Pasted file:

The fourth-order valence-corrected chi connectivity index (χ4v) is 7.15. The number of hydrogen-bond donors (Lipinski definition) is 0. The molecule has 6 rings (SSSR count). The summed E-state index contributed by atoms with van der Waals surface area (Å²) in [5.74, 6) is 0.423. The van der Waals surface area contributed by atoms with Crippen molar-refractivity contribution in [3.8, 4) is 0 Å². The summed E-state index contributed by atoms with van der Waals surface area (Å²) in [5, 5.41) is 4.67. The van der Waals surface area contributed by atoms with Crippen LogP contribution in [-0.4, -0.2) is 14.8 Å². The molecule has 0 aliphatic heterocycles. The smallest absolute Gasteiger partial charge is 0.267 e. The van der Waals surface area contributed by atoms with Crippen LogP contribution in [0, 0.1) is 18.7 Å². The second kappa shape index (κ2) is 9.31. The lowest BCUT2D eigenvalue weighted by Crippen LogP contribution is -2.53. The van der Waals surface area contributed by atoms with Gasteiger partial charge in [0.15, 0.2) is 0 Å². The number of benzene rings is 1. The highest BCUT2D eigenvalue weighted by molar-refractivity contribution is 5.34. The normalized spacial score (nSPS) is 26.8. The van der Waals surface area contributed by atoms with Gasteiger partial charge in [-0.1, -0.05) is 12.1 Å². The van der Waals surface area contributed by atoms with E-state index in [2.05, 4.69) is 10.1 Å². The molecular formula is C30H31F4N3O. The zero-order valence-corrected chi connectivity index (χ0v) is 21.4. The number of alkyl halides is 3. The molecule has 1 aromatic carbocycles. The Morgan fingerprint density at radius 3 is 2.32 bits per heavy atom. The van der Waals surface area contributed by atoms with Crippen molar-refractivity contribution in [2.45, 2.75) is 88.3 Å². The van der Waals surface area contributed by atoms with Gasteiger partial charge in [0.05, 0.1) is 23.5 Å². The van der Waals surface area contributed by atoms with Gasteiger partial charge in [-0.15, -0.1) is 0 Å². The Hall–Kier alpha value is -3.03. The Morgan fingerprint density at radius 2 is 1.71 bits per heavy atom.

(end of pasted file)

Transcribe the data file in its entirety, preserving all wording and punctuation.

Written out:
The fourth-order valence-corrected chi connectivity index (χ4v) is 7.15. The number of hydrogen-bond donors (Lipinski definition) is 0. The molecule has 6 rings (SSSR count). The summed E-state index contributed by atoms with van der Waals surface area (Å²) in [5.74, 6) is 0.423. The van der Waals surface area contributed by atoms with Crippen molar-refractivity contribution in [3.8, 4) is 0 Å². The summed E-state index contributed by atoms with van der Waals surface area (Å²) in [5, 5.41) is 4.67. The van der Waals surface area contributed by atoms with Crippen LogP contribution in [-0.4, -0.2) is 14.8 Å². The molecule has 0 aliphatic heterocycles. The smallest absolute Gasteiger partial charge is 0.267 e. The van der Waals surface area contributed by atoms with Crippen LogP contribution in [0, 0.1) is 18.7 Å². The second kappa shape index (κ2) is 9.31. The lowest BCUT2D eigenvalue weighted by Crippen LogP contribution is -2.53. The van der Waals surface area contributed by atoms with Gasteiger partial charge in [0.15, 0.2) is 0 Å². The number of benzene rings is 1. The highest BCUT2D eigenvalue weighted by molar-refractivity contribution is 5.34. The normalized spacial score (nSPS) is 26.8. The van der Waals surface area contributed by atoms with Gasteiger partial charge in [-0.1, -0.05) is 12.1 Å². The van der Waals surface area contributed by atoms with E-state index in [2.05, 4.69) is 10.1 Å². The molecular formula is C30H31F4N3O. The zero-order valence-corrected chi connectivity index (χ0v) is 21.4. The number of alkyl halides is 3. The molecule has 1 aromatic carbocycles. The Morgan fingerprint density at radius 3 is 2.32 bits per heavy atom. The van der Waals surface area contributed by atoms with Crippen molar-refractivity contribution in [2.45, 2.75) is 88.3 Å². The van der Waals surface area contributed by atoms with Gasteiger partial charge in [0.05, 0.1) is 23.5 Å². The van der Waals surface area contributed by atoms with Gasteiger partial charge in [-0.15, -0.1) is 0 Å². The Hall–Kier alpha value is -3.03. The Morgan fingerprint density at radius 2 is 1.71 bits per heavy atom.